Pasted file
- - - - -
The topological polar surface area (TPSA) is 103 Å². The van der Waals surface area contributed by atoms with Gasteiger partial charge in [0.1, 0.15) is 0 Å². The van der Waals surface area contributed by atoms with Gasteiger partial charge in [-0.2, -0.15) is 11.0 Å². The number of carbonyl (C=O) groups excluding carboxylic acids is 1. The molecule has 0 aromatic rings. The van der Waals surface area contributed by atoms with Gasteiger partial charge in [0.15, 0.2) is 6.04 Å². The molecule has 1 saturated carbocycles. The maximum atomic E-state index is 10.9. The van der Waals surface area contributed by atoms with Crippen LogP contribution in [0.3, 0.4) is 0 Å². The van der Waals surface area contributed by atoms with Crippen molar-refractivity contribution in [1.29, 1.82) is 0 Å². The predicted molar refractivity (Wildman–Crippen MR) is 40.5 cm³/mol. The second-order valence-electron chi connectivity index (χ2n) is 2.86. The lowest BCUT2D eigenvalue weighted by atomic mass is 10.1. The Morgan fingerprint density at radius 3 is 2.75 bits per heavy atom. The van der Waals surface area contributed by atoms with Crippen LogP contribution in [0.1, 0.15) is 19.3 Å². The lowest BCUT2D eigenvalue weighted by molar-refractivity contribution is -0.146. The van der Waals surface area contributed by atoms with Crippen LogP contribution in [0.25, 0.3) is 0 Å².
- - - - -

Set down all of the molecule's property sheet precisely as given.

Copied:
The topological polar surface area (TPSA) is 103 Å². The van der Waals surface area contributed by atoms with Gasteiger partial charge in [0.1, 0.15) is 0 Å². The van der Waals surface area contributed by atoms with Gasteiger partial charge in [-0.2, -0.15) is 11.0 Å². The number of carbonyl (C=O) groups excluding carboxylic acids is 1. The molecule has 0 aromatic rings. The van der Waals surface area contributed by atoms with Gasteiger partial charge in [0.15, 0.2) is 6.04 Å². The molecule has 1 saturated carbocycles. The maximum atomic E-state index is 10.9. The van der Waals surface area contributed by atoms with Crippen LogP contribution in [0.3, 0.4) is 0 Å². The van der Waals surface area contributed by atoms with Crippen molar-refractivity contribution in [1.29, 1.82) is 0 Å². The predicted molar refractivity (Wildman–Crippen MR) is 40.5 cm³/mol. The second-order valence-electron chi connectivity index (χ2n) is 2.86. The lowest BCUT2D eigenvalue weighted by atomic mass is 10.1. The Morgan fingerprint density at radius 3 is 2.75 bits per heavy atom. The van der Waals surface area contributed by atoms with Crippen LogP contribution in [0.1, 0.15) is 19.3 Å². The lowest BCUT2D eigenvalue weighted by molar-refractivity contribution is -0.146. The van der Waals surface area contributed by atoms with Crippen LogP contribution in [0.25, 0.3) is 0 Å².